The Registration of Wills Bill attempts to solve the age old problem of missing wills holding up the administration of estates, but does it go far enough?
The Registration of Wills Bill, 2016 is currently in second stage Dail Eireann, having passed through the Seanad on 6 March 2016. The Bill, if enacted, amends the Civil Registration Act 2004 and establishes a ‘Registrar of Wills’ to be overseen by an tArd Chlaraitheoir (the Registrar General), who is appointed by the Minister for Finance.
Centralised Civil Register
The Bill, with retrospective effect, will allow a testator or their solicitor to register the particulars (but not the contents) of their will, to include details such as the name and address of the testator, the date of the will and the testator’s solicitor.
On the registration of the death of a testator, it will be possible to apply to tArd Chlaraitheoir establish whether or not a deceased person registered the existence of their will which will help establish who holds a will and where it is located. This would be a great improvement on the current system where a solicitor engaged by the deceased’s relatives would take out advertisements and correspond with a large number of solicitors to ascertain whether a will had been prepared.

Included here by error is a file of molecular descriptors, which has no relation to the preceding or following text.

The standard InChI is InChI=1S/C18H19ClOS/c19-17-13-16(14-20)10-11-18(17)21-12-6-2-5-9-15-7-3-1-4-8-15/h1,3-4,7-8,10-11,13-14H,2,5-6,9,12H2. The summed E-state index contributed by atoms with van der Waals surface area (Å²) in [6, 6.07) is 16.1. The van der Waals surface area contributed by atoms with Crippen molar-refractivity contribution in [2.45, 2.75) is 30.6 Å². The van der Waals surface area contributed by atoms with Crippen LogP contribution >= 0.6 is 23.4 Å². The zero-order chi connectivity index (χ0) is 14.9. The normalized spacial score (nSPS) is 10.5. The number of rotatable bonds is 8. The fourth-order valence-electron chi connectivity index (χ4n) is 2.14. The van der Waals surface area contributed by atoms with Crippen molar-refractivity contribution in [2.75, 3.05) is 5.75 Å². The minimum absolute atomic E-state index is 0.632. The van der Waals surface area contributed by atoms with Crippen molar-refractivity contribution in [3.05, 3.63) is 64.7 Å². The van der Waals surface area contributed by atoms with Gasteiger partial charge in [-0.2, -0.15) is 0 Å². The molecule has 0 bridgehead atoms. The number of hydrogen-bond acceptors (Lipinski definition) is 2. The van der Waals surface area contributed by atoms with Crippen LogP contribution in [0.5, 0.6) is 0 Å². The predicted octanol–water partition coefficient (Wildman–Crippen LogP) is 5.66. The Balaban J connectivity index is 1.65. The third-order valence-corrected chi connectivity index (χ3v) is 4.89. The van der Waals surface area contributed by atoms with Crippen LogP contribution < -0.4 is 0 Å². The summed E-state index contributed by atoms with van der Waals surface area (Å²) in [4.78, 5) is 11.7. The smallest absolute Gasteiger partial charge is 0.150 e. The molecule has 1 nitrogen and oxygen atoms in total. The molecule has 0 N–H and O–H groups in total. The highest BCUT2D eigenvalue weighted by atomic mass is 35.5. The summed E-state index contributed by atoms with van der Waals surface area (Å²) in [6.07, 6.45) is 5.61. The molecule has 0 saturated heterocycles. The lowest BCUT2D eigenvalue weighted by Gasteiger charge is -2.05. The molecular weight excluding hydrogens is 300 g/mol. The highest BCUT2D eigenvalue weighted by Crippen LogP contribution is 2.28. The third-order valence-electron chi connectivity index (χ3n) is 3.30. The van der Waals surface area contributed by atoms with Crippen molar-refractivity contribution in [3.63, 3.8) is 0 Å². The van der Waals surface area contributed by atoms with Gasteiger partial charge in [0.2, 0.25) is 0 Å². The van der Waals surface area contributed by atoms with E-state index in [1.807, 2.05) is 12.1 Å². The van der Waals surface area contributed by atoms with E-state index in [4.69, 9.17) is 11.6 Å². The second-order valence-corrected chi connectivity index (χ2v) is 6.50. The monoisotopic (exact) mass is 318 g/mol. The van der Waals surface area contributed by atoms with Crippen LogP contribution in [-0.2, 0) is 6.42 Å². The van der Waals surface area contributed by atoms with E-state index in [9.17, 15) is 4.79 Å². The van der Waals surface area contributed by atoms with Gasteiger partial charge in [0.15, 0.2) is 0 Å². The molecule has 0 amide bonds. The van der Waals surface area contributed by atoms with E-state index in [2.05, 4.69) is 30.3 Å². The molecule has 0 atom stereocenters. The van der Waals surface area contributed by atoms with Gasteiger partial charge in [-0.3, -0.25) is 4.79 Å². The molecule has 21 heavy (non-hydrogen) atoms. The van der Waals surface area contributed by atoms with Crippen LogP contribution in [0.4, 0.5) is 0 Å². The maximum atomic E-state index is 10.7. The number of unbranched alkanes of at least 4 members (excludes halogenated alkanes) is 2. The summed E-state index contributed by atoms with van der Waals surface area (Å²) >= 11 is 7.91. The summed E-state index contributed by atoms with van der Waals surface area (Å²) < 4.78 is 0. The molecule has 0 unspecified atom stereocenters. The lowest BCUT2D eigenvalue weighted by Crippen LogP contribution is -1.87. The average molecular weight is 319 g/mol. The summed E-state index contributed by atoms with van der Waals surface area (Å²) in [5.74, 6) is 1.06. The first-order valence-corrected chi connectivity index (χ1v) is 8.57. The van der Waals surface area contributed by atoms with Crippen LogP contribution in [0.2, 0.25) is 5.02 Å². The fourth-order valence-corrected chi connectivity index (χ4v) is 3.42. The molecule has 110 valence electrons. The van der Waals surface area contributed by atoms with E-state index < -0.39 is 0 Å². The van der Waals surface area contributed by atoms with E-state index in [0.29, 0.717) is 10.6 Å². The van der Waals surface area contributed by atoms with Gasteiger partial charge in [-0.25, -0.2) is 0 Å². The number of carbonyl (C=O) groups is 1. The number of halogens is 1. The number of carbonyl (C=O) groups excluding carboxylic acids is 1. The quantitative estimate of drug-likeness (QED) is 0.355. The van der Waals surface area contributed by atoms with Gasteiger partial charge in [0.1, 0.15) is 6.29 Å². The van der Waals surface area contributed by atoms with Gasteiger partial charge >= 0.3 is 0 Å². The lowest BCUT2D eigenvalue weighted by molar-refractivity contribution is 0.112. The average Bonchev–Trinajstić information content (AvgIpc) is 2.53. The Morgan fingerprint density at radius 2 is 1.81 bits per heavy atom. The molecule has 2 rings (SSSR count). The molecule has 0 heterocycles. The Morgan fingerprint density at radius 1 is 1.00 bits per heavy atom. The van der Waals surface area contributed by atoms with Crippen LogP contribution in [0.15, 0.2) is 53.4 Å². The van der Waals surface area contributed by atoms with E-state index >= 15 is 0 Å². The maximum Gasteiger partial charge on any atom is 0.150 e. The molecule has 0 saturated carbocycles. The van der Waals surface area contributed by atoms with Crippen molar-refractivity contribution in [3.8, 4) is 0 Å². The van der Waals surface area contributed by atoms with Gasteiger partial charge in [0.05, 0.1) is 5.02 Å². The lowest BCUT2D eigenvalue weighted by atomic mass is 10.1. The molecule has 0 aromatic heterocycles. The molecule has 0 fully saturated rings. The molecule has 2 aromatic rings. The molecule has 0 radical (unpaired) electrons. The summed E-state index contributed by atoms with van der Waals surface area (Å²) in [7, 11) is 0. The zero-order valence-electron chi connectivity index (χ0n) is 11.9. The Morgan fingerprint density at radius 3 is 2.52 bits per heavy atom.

So along with deaths, marriages and births, there will be a civil register of wills. Problem solved then? Not quite.
The effectiveness of the Bill is diluted by the fact that registration of wills going forward will not be mandatory.
As the Bill itself puts it, the Registrar of Wills will not be conclusive evidence of the existence or non-existence of a will, codicil or revocation of a will. Therefore even though an application to search the registrar can be made to an tArd Chlaraitheoir, whether or not a will had been registered cannot be taken to mean that a testator had validly created a will where none appears on the register, or later revoked a will which did.
Non-registration will not mean that a will does not exist and the usual enquiries will need to be made with the same old delays ensuing.